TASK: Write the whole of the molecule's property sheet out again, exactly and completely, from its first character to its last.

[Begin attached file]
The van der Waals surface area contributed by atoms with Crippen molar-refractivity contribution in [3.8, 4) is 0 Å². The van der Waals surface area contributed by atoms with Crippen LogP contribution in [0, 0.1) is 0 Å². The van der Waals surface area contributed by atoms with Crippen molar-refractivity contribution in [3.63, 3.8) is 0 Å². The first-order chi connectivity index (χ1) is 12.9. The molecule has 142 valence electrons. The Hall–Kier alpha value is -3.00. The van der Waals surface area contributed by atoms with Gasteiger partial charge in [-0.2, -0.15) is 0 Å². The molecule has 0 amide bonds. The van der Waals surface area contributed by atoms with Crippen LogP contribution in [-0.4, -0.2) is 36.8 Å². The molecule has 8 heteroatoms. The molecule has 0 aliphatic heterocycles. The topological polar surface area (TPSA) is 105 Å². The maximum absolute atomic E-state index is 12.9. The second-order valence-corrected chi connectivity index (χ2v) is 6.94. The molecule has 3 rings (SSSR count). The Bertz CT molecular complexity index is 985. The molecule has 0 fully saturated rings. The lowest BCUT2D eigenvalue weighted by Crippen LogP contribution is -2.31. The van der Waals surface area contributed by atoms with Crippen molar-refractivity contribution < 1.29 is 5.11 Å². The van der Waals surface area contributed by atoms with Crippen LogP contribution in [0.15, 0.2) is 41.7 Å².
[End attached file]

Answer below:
The van der Waals surface area contributed by atoms with Crippen molar-refractivity contribution in [3.8, 4) is 0 Å². The van der Waals surface area contributed by atoms with Crippen LogP contribution in [0, 0.1) is 0 Å². The van der Waals surface area contributed by atoms with Crippen molar-refractivity contribution in [3.63, 3.8) is 0 Å². The first-order chi connectivity index (χ1) is 12.9. The molecule has 142 valence electrons. The Hall–Kier alpha value is -3.00. The van der Waals surface area contributed by atoms with Gasteiger partial charge in [-0.2, -0.15) is 0 Å². The molecule has 0 amide bonds. The van der Waals surface area contributed by atoms with Crippen LogP contribution in [-0.4, -0.2) is 36.8 Å². The molecule has 8 heteroatoms. The molecule has 0 aliphatic heterocycles. The topological polar surface area (TPSA) is 105 Å². The maximum absolute atomic E-state index is 12.9. The second-order valence-corrected chi connectivity index (χ2v) is 6.94. The molecule has 3 rings (SSSR count). The Bertz CT molecular complexity index is 985. The molecule has 0 fully saturated rings. The lowest BCUT2D eigenvalue weighted by Crippen LogP contribution is -2.31. The van der Waals surface area contributed by atoms with Crippen molar-refractivity contribution < 1.29 is 5.11 Å². The van der Waals surface area contributed by atoms with Crippen LogP contribution in [0.15, 0.2) is 41.7 Å².